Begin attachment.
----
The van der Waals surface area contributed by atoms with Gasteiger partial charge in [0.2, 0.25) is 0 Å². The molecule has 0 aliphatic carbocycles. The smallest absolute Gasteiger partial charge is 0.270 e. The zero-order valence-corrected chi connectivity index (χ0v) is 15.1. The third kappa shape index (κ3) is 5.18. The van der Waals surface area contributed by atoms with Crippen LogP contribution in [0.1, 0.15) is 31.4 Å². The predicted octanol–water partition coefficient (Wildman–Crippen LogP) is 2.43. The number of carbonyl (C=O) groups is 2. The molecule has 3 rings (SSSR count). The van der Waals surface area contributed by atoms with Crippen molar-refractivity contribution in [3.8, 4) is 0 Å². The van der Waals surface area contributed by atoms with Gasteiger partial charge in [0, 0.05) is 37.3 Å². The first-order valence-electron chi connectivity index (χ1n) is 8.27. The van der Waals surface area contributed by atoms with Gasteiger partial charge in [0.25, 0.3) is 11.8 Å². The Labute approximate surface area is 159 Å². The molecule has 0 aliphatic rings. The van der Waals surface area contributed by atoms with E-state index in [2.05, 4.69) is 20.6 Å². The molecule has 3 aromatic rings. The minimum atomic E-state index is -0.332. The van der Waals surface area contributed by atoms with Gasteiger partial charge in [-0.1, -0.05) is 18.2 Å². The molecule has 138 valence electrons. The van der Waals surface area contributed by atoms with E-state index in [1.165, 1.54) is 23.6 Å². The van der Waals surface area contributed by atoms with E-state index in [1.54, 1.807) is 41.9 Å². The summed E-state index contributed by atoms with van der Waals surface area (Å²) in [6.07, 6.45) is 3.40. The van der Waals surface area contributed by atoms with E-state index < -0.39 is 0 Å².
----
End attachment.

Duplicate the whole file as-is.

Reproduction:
The van der Waals surface area contributed by atoms with Gasteiger partial charge in [0.2, 0.25) is 0 Å². The molecule has 0 aliphatic carbocycles. The smallest absolute Gasteiger partial charge is 0.270 e. The zero-order valence-corrected chi connectivity index (χ0v) is 15.1. The third kappa shape index (κ3) is 5.18. The van der Waals surface area contributed by atoms with Crippen LogP contribution in [0.1, 0.15) is 31.4 Å². The predicted octanol–water partition coefficient (Wildman–Crippen LogP) is 2.43. The number of carbonyl (C=O) groups is 2. The molecule has 3 rings (SSSR count). The van der Waals surface area contributed by atoms with Crippen molar-refractivity contribution in [3.8, 4) is 0 Å². The van der Waals surface area contributed by atoms with Gasteiger partial charge in [0, 0.05) is 37.3 Å². The first-order valence-electron chi connectivity index (χ1n) is 8.27. The van der Waals surface area contributed by atoms with Gasteiger partial charge in [0.25, 0.3) is 11.8 Å². The Labute approximate surface area is 159 Å². The molecule has 0 aliphatic rings. The van der Waals surface area contributed by atoms with E-state index in [2.05, 4.69) is 20.6 Å². The molecule has 3 aromatic rings. The minimum atomic E-state index is -0.332. The van der Waals surface area contributed by atoms with Gasteiger partial charge in [-0.1, -0.05) is 18.2 Å². The molecule has 138 valence electrons. The van der Waals surface area contributed by atoms with E-state index in [1.165, 1.54) is 23.6 Å². The van der Waals surface area contributed by atoms with E-state index in [1.54, 1.807) is 41.9 Å². The summed E-state index contributed by atoms with van der Waals surface area (Å²) in [6.07, 6.45) is 3.40. The van der Waals surface area contributed by atoms with E-state index < -0.39 is 0 Å².